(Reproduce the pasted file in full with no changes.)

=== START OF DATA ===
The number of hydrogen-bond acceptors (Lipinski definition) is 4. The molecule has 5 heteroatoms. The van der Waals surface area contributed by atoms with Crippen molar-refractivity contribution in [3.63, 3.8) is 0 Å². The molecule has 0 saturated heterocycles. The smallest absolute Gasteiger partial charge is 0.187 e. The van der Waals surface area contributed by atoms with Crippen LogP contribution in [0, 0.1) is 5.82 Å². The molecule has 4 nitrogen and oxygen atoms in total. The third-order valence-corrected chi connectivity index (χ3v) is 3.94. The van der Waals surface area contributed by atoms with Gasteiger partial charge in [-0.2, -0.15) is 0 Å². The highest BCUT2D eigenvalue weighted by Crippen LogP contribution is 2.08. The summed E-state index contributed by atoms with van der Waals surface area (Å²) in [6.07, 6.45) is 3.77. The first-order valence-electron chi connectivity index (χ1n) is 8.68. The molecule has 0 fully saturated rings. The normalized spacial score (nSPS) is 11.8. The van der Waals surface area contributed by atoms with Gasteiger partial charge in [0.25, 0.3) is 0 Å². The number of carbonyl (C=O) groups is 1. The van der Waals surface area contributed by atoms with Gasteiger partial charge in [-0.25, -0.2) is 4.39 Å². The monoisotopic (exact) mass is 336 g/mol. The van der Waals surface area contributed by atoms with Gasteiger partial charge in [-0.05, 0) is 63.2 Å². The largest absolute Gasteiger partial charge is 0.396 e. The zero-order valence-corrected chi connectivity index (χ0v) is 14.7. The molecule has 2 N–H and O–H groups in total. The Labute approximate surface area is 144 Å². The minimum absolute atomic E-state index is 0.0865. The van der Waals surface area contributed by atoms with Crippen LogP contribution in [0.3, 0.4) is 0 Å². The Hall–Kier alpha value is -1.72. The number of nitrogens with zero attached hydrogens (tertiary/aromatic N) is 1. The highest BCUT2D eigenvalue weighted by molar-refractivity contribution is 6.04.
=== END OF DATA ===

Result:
The number of hydrogen-bond acceptors (Lipinski definition) is 4. The molecule has 5 heteroatoms. The van der Waals surface area contributed by atoms with Crippen molar-refractivity contribution in [3.63, 3.8) is 0 Å². The molecule has 0 saturated heterocycles. The smallest absolute Gasteiger partial charge is 0.187 e. The van der Waals surface area contributed by atoms with Crippen LogP contribution in [0, 0.1) is 5.82 Å². The molecule has 4 nitrogen and oxygen atoms in total. The third-order valence-corrected chi connectivity index (χ3v) is 3.94. The van der Waals surface area contributed by atoms with Gasteiger partial charge in [-0.2, -0.15) is 0 Å². The highest BCUT2D eigenvalue weighted by Crippen LogP contribution is 2.08. The summed E-state index contributed by atoms with van der Waals surface area (Å²) in [6.07, 6.45) is 3.77. The first-order valence-electron chi connectivity index (χ1n) is 8.68. The molecule has 0 fully saturated rings. The normalized spacial score (nSPS) is 11.8. The van der Waals surface area contributed by atoms with Gasteiger partial charge in [0.25, 0.3) is 0 Å². The number of carbonyl (C=O) groups is 1. The van der Waals surface area contributed by atoms with Gasteiger partial charge in [-0.25, -0.2) is 4.39 Å². The monoisotopic (exact) mass is 336 g/mol. The van der Waals surface area contributed by atoms with Gasteiger partial charge in [-0.05, 0) is 63.2 Å². The largest absolute Gasteiger partial charge is 0.396 e. The zero-order valence-corrected chi connectivity index (χ0v) is 14.7. The molecule has 2 N–H and O–H groups in total. The Labute approximate surface area is 144 Å². The minimum absolute atomic E-state index is 0.0865. The van der Waals surface area contributed by atoms with Crippen LogP contribution in [0.3, 0.4) is 0 Å². The Hall–Kier alpha value is -1.72. The number of nitrogens with zero attached hydrogens (tertiary/aromatic N) is 1. The highest BCUT2D eigenvalue weighted by molar-refractivity contribution is 6.04.